Yet her camp still seems to believe Park can overcome the problems of her father’s legacy by diverting public attention to the controversy over a compromise that Roh allegedly made over the maritime border in the Yellow Sea during summit talks with North Korean leader Kim Jong-il. Another ghost from the past has been drawn into the central stage of the campaign.

If Roh actually implied South Korea could yield on the Northern Limit Line during the talks in Pyongyang in October 2007, that means a president - who at the time had less than five months in office - bargained with the country’s front-line border and placed national security at risk. The sea border is part of the cease-fire arrangement between the two Koreas. Any change should only take place when the two Koreas attain a sufficient level of mutual trust and North Korea takes irrefutable military steps to guarantee peace. Given his leadership style and ambitious proposal to create a joint fishing and economic zone on the western coast, in particular, Roh may have envisioned such a tipping point in inter-Korean relations before he left office.

Moon, as Roh’s chief of staff, orchestrated the summit arrangement. The NLL controversy may dog Moon as much as the Park Chung Hee legacy haunts Park. As the heir to the Roh Moo-hyun sect, Moon would have to face up to the charges concerning the sea border. If there are legal difficulties in disclosing the record of the conversation between Roh and Kim Jong-il, members of the legislative intelligence committee could demand opening the sealed documents.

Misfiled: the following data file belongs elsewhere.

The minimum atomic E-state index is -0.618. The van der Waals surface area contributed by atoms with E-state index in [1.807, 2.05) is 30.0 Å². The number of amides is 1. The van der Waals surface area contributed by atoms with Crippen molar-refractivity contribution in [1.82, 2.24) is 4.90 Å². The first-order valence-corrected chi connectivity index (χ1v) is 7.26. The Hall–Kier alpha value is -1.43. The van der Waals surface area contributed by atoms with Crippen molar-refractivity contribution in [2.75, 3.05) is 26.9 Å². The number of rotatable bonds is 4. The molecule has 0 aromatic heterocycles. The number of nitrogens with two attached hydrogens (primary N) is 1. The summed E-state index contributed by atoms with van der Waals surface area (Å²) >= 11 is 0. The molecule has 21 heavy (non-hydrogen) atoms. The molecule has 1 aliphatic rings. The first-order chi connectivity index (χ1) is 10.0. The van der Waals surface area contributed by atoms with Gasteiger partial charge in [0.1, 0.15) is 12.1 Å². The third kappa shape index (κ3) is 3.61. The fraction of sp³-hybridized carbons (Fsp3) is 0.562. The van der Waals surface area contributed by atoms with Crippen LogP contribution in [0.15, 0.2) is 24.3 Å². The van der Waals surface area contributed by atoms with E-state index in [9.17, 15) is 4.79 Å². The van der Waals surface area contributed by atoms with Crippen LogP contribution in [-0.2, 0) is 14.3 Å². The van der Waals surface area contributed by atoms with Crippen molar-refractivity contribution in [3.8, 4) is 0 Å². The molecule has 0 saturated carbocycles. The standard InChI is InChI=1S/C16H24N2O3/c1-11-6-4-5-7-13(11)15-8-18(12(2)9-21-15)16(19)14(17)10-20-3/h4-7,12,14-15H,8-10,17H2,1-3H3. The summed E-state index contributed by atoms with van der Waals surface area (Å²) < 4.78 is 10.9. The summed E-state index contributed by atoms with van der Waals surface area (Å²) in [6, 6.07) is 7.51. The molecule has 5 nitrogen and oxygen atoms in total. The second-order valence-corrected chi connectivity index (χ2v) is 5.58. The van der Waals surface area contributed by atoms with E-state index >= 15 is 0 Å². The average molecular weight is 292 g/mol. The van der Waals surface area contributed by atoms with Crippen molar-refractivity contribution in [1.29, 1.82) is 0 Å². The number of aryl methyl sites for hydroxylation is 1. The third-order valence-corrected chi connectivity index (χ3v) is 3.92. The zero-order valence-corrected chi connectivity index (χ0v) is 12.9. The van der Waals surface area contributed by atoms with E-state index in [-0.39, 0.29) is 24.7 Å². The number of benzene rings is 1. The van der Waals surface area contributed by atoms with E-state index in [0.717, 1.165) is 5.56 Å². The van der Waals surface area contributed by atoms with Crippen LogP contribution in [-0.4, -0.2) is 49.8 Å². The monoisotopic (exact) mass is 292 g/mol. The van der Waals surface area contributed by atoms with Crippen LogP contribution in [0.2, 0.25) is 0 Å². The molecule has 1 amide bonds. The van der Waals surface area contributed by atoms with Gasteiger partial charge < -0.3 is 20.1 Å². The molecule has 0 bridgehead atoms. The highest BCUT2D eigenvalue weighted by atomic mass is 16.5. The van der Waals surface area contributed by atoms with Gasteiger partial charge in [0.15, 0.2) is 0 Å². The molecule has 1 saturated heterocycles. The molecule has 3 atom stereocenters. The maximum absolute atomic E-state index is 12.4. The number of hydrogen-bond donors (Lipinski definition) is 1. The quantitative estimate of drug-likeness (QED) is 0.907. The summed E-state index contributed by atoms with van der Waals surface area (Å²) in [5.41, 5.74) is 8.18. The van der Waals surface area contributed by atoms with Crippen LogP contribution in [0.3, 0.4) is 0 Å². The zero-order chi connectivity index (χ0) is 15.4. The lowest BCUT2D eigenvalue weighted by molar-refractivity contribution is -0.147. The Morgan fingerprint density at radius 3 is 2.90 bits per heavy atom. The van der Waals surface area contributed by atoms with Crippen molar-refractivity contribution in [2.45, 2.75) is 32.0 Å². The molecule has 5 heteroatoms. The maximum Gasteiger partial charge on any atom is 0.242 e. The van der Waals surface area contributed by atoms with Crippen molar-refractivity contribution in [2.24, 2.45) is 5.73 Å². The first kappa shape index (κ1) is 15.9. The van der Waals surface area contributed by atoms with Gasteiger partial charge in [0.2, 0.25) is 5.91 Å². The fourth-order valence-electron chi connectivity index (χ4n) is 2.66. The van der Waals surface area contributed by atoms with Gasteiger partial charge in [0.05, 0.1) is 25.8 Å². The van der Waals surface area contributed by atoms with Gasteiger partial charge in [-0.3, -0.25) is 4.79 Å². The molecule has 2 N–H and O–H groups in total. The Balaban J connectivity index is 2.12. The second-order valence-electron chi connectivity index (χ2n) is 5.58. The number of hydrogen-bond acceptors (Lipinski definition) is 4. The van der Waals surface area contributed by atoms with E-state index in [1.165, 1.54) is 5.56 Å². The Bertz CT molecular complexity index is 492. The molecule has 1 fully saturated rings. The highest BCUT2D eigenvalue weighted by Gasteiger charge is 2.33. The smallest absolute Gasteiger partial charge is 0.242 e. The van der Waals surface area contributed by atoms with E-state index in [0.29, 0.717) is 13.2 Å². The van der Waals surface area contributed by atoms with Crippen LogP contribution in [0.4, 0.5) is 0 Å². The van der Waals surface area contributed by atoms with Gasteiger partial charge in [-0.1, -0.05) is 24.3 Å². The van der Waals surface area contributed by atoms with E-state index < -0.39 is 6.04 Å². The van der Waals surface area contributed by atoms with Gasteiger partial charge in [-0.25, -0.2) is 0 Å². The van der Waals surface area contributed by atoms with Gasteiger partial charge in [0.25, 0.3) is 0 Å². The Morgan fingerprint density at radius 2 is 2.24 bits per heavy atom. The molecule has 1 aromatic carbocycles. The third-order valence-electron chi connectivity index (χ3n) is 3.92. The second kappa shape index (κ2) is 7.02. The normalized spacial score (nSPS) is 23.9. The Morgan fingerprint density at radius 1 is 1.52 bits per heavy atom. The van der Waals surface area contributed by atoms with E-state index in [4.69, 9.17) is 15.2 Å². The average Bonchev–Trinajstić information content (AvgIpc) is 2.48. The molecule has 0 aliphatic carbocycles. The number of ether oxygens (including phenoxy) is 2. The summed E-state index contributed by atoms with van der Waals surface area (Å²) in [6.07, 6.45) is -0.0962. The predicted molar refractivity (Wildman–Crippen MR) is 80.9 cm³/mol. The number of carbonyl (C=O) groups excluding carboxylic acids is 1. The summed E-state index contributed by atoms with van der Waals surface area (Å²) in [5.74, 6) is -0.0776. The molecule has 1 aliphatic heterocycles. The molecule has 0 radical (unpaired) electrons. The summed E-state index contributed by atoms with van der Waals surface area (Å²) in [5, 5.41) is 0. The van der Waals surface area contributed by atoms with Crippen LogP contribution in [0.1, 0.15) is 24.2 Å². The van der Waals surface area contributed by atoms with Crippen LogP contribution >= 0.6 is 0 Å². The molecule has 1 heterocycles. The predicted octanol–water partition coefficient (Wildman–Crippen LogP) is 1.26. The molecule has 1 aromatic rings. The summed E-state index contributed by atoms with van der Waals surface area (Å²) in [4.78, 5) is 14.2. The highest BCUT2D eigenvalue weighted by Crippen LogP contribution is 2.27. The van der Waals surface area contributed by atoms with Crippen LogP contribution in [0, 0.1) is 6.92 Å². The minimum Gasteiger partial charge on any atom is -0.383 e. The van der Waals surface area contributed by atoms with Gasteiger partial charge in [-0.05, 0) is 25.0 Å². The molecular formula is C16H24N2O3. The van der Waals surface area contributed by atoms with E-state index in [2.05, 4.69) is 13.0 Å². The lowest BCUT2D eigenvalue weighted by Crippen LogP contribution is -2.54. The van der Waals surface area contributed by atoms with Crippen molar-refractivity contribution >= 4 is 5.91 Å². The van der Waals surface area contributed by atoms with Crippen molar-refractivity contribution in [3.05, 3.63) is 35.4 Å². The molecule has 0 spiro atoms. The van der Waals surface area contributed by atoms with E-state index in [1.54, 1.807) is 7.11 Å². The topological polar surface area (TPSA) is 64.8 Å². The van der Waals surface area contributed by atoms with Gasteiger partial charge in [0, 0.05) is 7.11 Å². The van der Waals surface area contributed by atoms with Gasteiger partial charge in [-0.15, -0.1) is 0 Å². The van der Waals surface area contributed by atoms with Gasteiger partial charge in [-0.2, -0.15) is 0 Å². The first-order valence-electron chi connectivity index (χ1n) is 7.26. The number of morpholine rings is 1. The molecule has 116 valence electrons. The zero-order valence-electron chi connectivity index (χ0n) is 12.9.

Instead of trying to untangle the problem, however, the liberal camp is busy accusing the conservative of triggering the so-called “northern wind” to help her campaign by bringing up the NLL issue and is bent on attacking the Jeongsu fund scam. Voters can hardly exercise good judgment with all the smoke and mirrors.

British historian Edward H. Carr’s view on history - that a new order is born in bloody collision of ambition and revenge - may not apply to the election battleground in Korea, a barren land for historical consciousness. Unless candidates Park and Moon open their eyes to a new order evolving around the Korean Peninsula and fold their blind faith-led campaign strategy, the next five years could become “lost” for the country - regardless of who wins the race.

Politics must turn consumer-friendly before it’s too late. Instead of peeping at the fight between the mainstream players behind the curtains, Ahn Cheol-soo also must actively get involved in the debate, because whichever way the scandalous events play out, they can serve as a double-edged sword for the independent contender: An advantage from Park and Moon’s rift, but potential damage because of a lack of time in the media spotlight in the crucial weeks leading up to the election.

* The author is a senior columnist of the JoongAng Ilbo.

by Kim Young-hie